This is government bonds. What we see is over the past two years, we get here to the Coronavirus spike, where the markets, the stocks went down, volatility went up, well, government bonds went up. The reason why government bonds tend to go up when things get very volatile is because institutional investors and individual investors, they have what we call a flight to safety. They sell their stocks and they run into what is considered to be the safest asset out there, which is government bonds.
We see government bonds doing really, really well. Now, what the volatility control index can bring inside your fixed indexed annuity without you having to track whether stocks are doing well, volatility is higher, low, what are bonds doing? Automatically, these VCIs, when volatility spikes, you start tracking more government bonds in less stocks, and this is designed to preserve your gains.
One of my favorite volatility control indices, it’s called the S&P MARC 5%. Long story short here, the index is created by Standard and Poor’s. MARC is an acronym. It stands for multi-asset risk-controlled. 5% is the target volatility level that they’re looking for. All that really means is when volatility spikes, they’re going to shift in this index to more government bonds.
Now, if we look here year-to-date, this is as of September 16th, 2020, the index is up 8.09%. We can track this and we can actually earn right now between 110% and about 125%, depending which life insurance company we go with because all companies offer different rates. These rates are constantly changing until you deposit your money and your policy gets issued. It’s just a very fluid and dynamic environment in the industry. Year-to-date, 8.09%.
If we look over the past one year, this index, this VCI has returned about 10%. Over the past three years, it’s averaged a little over six per year. Over the past five, a little over 6.39% per year. All this index does is allows us to have our money invested somewhere where our principal’s 100% protected because of the FIA. But in times of volatility, the index can preserve some of our gains by transferring from tracking stock, to tracking government bonds.
That helps us preserve those gains. When we looked at this in the Coronavirus period here. Let me go year-to-date. We see at the bottom January, March, May, even though it’s up 8% year-to-date, we don’t see a huge drop here because what this index did when the Coronavirus hit is it shifted to more government bonds.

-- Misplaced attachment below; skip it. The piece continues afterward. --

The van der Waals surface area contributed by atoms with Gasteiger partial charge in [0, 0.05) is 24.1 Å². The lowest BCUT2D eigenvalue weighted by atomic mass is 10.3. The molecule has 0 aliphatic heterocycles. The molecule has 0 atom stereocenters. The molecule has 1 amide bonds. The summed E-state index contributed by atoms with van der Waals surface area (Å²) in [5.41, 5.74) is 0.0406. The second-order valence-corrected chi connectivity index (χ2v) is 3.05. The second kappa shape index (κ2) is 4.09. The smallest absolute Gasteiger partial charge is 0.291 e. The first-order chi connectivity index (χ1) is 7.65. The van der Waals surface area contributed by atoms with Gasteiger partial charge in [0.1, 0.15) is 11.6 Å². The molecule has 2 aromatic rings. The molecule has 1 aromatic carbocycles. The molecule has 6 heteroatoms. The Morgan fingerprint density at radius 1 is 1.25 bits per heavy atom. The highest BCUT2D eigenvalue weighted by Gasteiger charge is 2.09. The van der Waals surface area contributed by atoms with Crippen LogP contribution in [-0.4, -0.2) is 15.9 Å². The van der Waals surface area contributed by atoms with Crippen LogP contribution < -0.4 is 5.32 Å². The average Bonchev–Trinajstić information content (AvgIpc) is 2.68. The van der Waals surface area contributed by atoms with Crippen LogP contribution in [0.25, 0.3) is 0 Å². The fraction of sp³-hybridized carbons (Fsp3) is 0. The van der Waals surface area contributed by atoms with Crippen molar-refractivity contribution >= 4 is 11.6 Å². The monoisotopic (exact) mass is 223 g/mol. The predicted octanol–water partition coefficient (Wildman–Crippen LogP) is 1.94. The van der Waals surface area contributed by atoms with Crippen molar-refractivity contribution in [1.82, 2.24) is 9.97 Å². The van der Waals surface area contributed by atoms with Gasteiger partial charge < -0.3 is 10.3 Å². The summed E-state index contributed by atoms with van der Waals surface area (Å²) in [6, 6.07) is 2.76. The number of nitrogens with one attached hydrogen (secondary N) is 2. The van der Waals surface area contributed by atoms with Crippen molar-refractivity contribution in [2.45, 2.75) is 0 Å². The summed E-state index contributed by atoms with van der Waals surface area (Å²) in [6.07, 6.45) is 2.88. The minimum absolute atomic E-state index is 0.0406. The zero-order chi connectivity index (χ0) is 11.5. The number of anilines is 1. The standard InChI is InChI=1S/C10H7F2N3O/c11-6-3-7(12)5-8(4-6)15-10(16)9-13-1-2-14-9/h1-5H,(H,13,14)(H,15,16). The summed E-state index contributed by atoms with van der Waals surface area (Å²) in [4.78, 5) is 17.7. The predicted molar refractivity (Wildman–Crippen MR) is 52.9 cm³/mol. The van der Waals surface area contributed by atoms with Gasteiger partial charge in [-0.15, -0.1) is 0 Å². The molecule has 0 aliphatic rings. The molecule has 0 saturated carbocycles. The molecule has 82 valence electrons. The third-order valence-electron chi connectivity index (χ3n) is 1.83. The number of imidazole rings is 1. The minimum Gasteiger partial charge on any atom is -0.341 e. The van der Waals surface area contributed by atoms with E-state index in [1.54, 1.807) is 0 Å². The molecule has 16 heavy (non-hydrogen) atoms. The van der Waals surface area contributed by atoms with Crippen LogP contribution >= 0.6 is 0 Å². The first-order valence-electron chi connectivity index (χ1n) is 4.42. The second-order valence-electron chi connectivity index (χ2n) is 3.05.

It’s designed to smooth out your returns. One other cool thing about the volatility control index is, is when we look at the annual reset period, what this does is we track the index that we’re in from point A to point B. If we’re tracking just the S&P 500, there is a risk that before your gains lock in, the market could drop significantly. Maybe if you were up 8%, your contract anniversary comes, now, you’re only up five because the market had a bad day.
Volatility control indices helped to smooth that out. We don’t expect such large drops over a one-day, two-day, three-day period. You see the returns are typically pretty smooth here. Whether we have a one-year reset or a two-year reset, we can expect a much smoother outcome. A lot of information covered in this video, but it’s important to understand some of these indices work, what their back-tested results are and because a lot of these indices are new, they take the formulas that they use to determine which assets they’re switching in and out of.
They apply it retroactively to backtest, to see how they would have performed in various market environments. Now, there are some limitations and past performance or backtesting isn’t necessarily indicative of what you would see moving forward, but it can give us a decent idea of what to expect. These are relatively new innovation within fixed index annuity policies. It’s important that we have one that we have some experience with, and we know or at least we feel confident that will perform up to expectation.